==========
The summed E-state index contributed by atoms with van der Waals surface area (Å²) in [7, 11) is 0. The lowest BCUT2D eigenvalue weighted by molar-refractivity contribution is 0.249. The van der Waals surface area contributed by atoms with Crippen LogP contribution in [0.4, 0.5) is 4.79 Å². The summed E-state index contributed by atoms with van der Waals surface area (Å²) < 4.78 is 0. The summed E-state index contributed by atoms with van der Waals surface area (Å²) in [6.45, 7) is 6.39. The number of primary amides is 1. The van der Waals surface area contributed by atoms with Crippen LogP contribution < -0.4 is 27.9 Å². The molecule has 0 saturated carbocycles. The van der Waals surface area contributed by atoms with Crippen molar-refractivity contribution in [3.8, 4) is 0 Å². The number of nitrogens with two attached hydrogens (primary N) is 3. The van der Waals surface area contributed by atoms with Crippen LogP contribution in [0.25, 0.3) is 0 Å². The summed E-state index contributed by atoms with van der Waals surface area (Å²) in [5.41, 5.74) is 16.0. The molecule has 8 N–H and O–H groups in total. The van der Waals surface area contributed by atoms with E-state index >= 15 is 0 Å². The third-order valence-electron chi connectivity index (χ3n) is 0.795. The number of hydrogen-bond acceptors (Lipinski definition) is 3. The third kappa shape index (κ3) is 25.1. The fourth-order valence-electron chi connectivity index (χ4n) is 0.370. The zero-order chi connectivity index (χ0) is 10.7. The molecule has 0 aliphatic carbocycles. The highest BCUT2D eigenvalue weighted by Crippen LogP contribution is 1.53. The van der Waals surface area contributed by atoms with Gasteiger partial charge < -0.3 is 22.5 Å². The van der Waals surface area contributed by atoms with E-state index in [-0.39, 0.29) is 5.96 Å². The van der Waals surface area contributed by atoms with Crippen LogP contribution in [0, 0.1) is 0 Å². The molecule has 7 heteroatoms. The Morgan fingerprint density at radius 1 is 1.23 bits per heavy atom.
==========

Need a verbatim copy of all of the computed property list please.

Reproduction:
The summed E-state index contributed by atoms with van der Waals surface area (Å²) in [7, 11) is 0. The lowest BCUT2D eigenvalue weighted by molar-refractivity contribution is 0.249. The van der Waals surface area contributed by atoms with Crippen LogP contribution in [0.4, 0.5) is 4.79 Å². The summed E-state index contributed by atoms with van der Waals surface area (Å²) < 4.78 is 0. The summed E-state index contributed by atoms with van der Waals surface area (Å²) in [6.45, 7) is 6.39. The number of primary amides is 1. The van der Waals surface area contributed by atoms with Crippen LogP contribution < -0.4 is 27.9 Å². The molecule has 0 saturated carbocycles. The van der Waals surface area contributed by atoms with Crippen molar-refractivity contribution in [3.8, 4) is 0 Å². The number of nitrogens with two attached hydrogens (primary N) is 3. The van der Waals surface area contributed by atoms with Crippen LogP contribution in [0.25, 0.3) is 0 Å². The summed E-state index contributed by atoms with van der Waals surface area (Å²) in [5.41, 5.74) is 16.0. The molecule has 8 N–H and O–H groups in total. The van der Waals surface area contributed by atoms with E-state index >= 15 is 0 Å². The third-order valence-electron chi connectivity index (χ3n) is 0.795. The number of hydrogen-bond acceptors (Lipinski definition) is 3. The third kappa shape index (κ3) is 25.1. The fourth-order valence-electron chi connectivity index (χ4n) is 0.370. The zero-order chi connectivity index (χ0) is 10.7. The molecule has 0 aliphatic carbocycles. The highest BCUT2D eigenvalue weighted by Crippen LogP contribution is 1.53. The van der Waals surface area contributed by atoms with Gasteiger partial charge < -0.3 is 22.5 Å². The van der Waals surface area contributed by atoms with E-state index in [-0.39, 0.29) is 5.96 Å². The van der Waals surface area contributed by atoms with Crippen LogP contribution in [0, 0.1) is 0 Å². The molecule has 7 heteroatoms. The Morgan fingerprint density at radius 1 is 1.23 bits per heavy atom.